As the next round of TPPA negotiations has come to Auckland, there has been increased chatter regarding the idea that the investor-state dispute mechanism in the proposed investment chapter should be scrapped. The investor-state dispute arbitration system, which has been around since the mid 20th century, has undergone recent scrutiny because of its perceived effects on government’s ability to legislate and regulate for the public good.
First emerging in bilateral investment treaties and now a mainstay of many modern free trade agreements, the investor-state dispute arbitration system allows a foreign investor (generally foreign corporations) to sue the government for any act taken which affects the value of the investment. It is meant to prevent direct expropriation by governments of a non-citizen’s investment. It has been expanded, through international common law and investment treaty language, to include indirect expropriation through regulations which directly affect the value of an investment.
In particular, many have expressed concerns that investor-state disputes have prevented governments from making environmental, public safety and health regulations to protect their citizens. The louder voices have called for an end for any treaty provision which would allow a private corporation to sue a government. Several national governments have followed suit, including most notably Australia, which has refused to agree to an investor-state dispute provision in the TPPA.
Yet, there is something troubling about a government’s refusal to agree to a dispute resolution provision in its investment treaties. While many governments feel that the foreign investor may seek redress in the national courts of the situs country, any litigator knows that there is true strength in the home-field advantage. In other words, most practitioners have no doubt that there is bias against a foreign corporation, albeit small, when it sues a government in the government’s own courts, regardless of the professed systematic judicial independence of that court. Thus, the international arbitration dispute resolution process is best suited to prevent this bias from interfering with the foreign investor’s rights of redress.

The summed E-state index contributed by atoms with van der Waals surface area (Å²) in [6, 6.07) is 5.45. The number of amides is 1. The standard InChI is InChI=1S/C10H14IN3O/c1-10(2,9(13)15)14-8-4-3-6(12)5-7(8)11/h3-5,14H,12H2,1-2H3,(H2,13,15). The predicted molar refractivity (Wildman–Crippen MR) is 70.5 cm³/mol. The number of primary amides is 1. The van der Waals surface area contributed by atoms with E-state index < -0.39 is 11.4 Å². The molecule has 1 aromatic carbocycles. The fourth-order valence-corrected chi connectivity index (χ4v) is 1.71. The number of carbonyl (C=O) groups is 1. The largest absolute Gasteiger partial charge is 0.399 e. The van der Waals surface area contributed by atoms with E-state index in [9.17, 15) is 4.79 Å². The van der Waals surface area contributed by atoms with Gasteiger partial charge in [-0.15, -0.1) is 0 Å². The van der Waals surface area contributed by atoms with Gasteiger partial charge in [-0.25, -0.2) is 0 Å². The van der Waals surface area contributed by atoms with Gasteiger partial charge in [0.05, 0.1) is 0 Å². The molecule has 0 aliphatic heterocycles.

The counter-point to this argument is that the realm of investor-state arbitrations is actually very small in terms of its practitioners. There are only a handful of arbitrators, which sometime also act as counsel on cases over which they are not presiding. This brings up an argument that there is a conflict of interest in the arbitrators to decide in favour of the foreign investors and so encourage further investor-state arbitrations (which are always initiated by the foreign investor).
However, there is absolutely no empirical data supporting this argument. Further, Supreme Courts around the world have upheld and encouraged the idea of private arbitration and have dismissed the argument that arbitrators cannot decide a case fairly.
To be fair, there is a danger of a conflict of interest involved in this system. Nevertheless, the beauty of the investor-state dispute resolution system is that it is a product of treaty architecture. All of the concerns mentioned by critics of the system may be addressed through language in the treaty. While there have been forays into addressing these concerns by adding rider language, the overall architecture of the investor-state provisions repeats the language of past treaties note for note.
I believe that an overhaul of the treaty text to specifically address the concerns of the negotiating parties (and the public interest groups protesting against these treaties) is merited. Language that precisely and effectively creates a system in which foreign investors may still challenge truly expropriatory governmental actions while protecting the governments’ ability to regulate and protect public safety and health and the environment is a matter of drafting.
Australia, and countries with similar attitudes toward investor-state disputes, should rethink their position and not throw the baby out with the bath water. After all, Australian foreign investors need protection too.